Japan Poised to Bet on Gambling: The Ticker
For years now, Tokyo's powerful governor, Shintaro Ishihara, has been angling to allow casinos to operate in Japan. The idea is to boost tourism and tax revenues as the nation's workforce ages. Legislators long stymied such efforts, fearing gambling would fuel organized crime and provide little benefit to the broader population.
One reason those concerns ring a bit hollow is that gambling, in the form of pachinko, already constitutes one of Japan's biggest industries. The government pretends the wildly popular arcade game, in which players receive cash and prizes via middlemen, isn't wagering.
Economic realities since a record earthquake in March are driving an about-face among lawmakers. A group of 150 of them is introducing a bill that could allow resorts to install slot machines and gambling tables at hotels, shopping facilities and restaurants, Bloomberg News reported.
Japan isn't alone in its Macau-envy. The former Portuguese colony that returned to Chinese hands in 1999 is raking in the money. In 2010, gambling revenue there was four times that of the Las Vegas Strip and jumped 44 percent in the first 11 months of 2011. That's why Vegas magnates like Sheldon Adelson and Steve Wynn have been doubling down on Macau. It's the only place in the world's fastest growing major economy where casinos are legal. Talk about a steady customer base.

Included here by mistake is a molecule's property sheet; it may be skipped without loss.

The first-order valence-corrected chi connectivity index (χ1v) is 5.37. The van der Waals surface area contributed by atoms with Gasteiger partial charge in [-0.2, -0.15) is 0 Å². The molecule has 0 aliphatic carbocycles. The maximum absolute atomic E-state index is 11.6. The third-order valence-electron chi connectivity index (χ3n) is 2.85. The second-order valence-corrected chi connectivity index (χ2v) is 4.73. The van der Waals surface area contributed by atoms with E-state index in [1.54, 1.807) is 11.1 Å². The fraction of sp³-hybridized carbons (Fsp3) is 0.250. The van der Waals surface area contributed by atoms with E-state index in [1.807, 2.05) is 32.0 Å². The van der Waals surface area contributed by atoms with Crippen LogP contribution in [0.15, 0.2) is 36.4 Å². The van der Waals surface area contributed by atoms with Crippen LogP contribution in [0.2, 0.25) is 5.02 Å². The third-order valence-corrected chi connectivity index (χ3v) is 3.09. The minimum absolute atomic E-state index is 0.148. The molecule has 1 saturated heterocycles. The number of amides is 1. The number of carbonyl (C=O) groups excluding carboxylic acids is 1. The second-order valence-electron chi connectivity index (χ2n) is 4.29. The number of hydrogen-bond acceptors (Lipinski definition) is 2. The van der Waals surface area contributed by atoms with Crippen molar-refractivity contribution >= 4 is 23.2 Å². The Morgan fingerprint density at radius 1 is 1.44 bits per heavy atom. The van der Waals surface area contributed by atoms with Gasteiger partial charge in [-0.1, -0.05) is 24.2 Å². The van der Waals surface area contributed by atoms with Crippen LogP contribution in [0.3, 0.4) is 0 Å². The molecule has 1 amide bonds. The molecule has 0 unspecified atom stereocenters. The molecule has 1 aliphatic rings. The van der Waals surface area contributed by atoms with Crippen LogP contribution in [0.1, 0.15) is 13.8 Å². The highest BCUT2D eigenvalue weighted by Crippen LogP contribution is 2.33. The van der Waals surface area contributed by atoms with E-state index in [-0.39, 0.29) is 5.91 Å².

Cambodia, Malaysia, the Philippines, Singapore and South Korea have moved in recent years to get a piece of Asia's gambling action. From Thailand to Indonesia, lawmakers are mulling similar moves. Add Japan to the list.
Casinos could emerge as a 3.4 trillion yen ($44 billion) industry, according to a 2009 study by Ryosaku Sawa of Osaka University of Commerce. Facilitating its growth would seem to be a no-brainer for a government facing hundreds of billions of dollars of reconstruction costs from the March 11 earthquake, on top of the world's largest public debt.
Will Tokyo finally roll out the welcome mat for casinos? It's looking like a pretty good bet.
(William Pesek is a Bloomberg View columnist.)